It's safe to say Bong Joon-ho has never repeated himself, but if you absolutely had to divide his filmography into distinct hemispheres, you could justify labelling one basket “gritty murder mysteries in small towns” and another “high-concept, possibly involving a giant monster”. So kick your evening off with Memories of Murder, which we'll reductively but usefully describe as the South Korean Zodiac. Inspired by the country's first recorded serial killer, the film follows a local detective partnered with a city detective, and digs into the processes and mistakes the pair makes as they try to catch the killer. Not afraid of overselling this one: it's easily one of the best modern police procedurals you're likely to see. Once you've seen that, follow it up with Okja, The fantasy-action film follows a young girl who runs away to save the life of her beloved gigantic pig, falling in with a group of animal liberationists as they try to rescue the genetically engineered creature from the ominous Mirando Corporation. Beloved by audiences and critics, the film was nominated for a Palme d'Or at last year's Cannes Film Festival, and is available right this second on Netflix.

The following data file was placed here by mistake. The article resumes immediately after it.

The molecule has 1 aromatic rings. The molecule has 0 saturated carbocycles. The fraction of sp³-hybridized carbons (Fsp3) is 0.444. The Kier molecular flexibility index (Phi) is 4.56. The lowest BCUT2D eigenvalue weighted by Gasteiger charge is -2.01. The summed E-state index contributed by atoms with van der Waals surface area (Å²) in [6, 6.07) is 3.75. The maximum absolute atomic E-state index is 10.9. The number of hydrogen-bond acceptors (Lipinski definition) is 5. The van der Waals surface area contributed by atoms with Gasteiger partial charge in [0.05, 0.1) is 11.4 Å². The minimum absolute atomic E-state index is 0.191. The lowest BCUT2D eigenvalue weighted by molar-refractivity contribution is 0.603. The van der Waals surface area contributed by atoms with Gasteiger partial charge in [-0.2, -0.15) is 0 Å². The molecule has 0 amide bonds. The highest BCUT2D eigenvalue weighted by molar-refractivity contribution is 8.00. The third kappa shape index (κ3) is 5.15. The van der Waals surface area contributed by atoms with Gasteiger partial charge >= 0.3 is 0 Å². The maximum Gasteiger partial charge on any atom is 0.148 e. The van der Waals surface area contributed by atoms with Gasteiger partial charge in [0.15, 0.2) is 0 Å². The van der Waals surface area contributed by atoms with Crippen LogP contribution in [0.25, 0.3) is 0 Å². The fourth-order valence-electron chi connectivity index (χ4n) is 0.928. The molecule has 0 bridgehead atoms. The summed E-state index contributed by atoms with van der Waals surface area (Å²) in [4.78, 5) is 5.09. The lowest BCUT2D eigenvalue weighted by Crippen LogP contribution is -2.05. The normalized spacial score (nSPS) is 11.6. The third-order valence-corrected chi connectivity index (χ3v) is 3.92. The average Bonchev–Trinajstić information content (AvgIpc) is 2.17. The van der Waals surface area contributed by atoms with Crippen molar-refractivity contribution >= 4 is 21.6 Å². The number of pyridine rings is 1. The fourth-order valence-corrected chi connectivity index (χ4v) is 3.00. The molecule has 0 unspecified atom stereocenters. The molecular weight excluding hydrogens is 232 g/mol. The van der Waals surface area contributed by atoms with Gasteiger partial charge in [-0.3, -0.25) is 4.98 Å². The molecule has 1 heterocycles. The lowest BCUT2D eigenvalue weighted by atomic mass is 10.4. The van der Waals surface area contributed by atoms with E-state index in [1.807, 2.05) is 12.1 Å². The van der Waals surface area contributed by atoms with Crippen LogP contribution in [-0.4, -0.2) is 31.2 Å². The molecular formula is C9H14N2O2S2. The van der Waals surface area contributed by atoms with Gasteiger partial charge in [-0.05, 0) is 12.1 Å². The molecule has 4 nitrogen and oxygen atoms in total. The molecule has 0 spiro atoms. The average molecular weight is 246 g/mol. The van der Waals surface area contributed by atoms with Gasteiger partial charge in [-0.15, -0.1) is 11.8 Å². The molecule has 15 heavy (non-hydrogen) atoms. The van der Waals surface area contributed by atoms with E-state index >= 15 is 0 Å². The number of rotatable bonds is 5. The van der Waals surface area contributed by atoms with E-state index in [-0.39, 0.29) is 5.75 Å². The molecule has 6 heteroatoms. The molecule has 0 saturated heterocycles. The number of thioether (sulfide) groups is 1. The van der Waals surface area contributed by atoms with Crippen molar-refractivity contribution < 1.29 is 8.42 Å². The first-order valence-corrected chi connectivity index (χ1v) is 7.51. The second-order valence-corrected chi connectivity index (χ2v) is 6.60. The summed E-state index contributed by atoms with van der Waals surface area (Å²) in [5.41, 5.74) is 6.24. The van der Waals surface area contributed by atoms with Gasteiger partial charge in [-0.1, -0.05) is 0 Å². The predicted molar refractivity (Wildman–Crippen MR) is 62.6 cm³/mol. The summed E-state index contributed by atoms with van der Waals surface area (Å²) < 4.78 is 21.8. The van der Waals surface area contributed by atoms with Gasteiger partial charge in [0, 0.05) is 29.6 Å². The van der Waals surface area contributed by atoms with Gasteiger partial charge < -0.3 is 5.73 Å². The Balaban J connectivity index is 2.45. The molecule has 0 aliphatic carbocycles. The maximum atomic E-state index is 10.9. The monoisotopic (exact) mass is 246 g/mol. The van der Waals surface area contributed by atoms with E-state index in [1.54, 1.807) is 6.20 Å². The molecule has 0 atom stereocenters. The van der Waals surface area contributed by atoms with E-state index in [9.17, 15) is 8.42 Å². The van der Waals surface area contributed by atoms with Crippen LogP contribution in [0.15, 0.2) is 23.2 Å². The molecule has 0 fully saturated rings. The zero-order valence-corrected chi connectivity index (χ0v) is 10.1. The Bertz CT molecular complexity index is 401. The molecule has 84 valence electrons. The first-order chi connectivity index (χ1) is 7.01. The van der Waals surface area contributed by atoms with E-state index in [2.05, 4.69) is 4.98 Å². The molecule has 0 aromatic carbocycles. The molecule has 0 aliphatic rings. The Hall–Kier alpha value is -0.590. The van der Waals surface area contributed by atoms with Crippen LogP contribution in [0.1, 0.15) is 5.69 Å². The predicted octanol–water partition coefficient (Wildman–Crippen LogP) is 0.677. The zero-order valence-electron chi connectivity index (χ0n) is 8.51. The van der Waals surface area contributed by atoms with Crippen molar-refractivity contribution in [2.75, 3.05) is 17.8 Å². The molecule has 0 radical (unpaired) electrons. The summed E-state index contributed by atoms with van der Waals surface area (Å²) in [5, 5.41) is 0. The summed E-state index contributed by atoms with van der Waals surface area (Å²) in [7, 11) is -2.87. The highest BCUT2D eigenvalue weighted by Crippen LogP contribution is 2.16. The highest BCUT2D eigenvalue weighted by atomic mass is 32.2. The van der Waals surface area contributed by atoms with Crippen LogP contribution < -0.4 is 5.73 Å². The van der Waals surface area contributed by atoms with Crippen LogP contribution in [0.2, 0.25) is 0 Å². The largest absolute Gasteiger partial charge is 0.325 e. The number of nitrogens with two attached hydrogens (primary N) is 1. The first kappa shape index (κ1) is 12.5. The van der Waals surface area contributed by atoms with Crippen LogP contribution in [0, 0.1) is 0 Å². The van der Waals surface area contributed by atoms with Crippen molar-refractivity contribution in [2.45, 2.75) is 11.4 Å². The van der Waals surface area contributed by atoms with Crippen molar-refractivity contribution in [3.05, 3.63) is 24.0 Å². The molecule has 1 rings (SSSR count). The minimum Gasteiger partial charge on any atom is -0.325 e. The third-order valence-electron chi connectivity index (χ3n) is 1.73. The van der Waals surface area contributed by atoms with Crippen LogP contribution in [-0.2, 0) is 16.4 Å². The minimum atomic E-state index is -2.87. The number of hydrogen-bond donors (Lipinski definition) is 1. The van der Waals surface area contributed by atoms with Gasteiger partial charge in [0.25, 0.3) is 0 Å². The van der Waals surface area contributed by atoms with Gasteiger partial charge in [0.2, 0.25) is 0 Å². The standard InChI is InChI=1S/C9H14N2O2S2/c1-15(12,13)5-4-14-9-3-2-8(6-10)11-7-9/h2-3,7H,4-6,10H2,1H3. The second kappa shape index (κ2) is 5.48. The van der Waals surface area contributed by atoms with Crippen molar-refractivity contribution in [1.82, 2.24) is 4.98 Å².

Substitutions: If you can't get or have already seen Memories of Murder, seek out Mother (2009). When her son is accused of a terrible murder, a woman who sells medicinal herbs sets about trying to prove his innocence, becoming increasingly forceful as she finds herself blocked at every turn. If you can't get or have already seen Okja, get your hands on Snowpiercer (2013), which is also on Netflix, and also features a perfectly over-the-top Tilda Swinton performance. Our world has frozen over, and all that's left of humanity resides in a super train that travels the world. The rich and powerful reside at the front, and the poor and destitute are kept at the back, at least until a group from the rear of the train decide it's time to mount a revolution, and begin an odyssey through the microcosmic societies that have formed down the carriage line.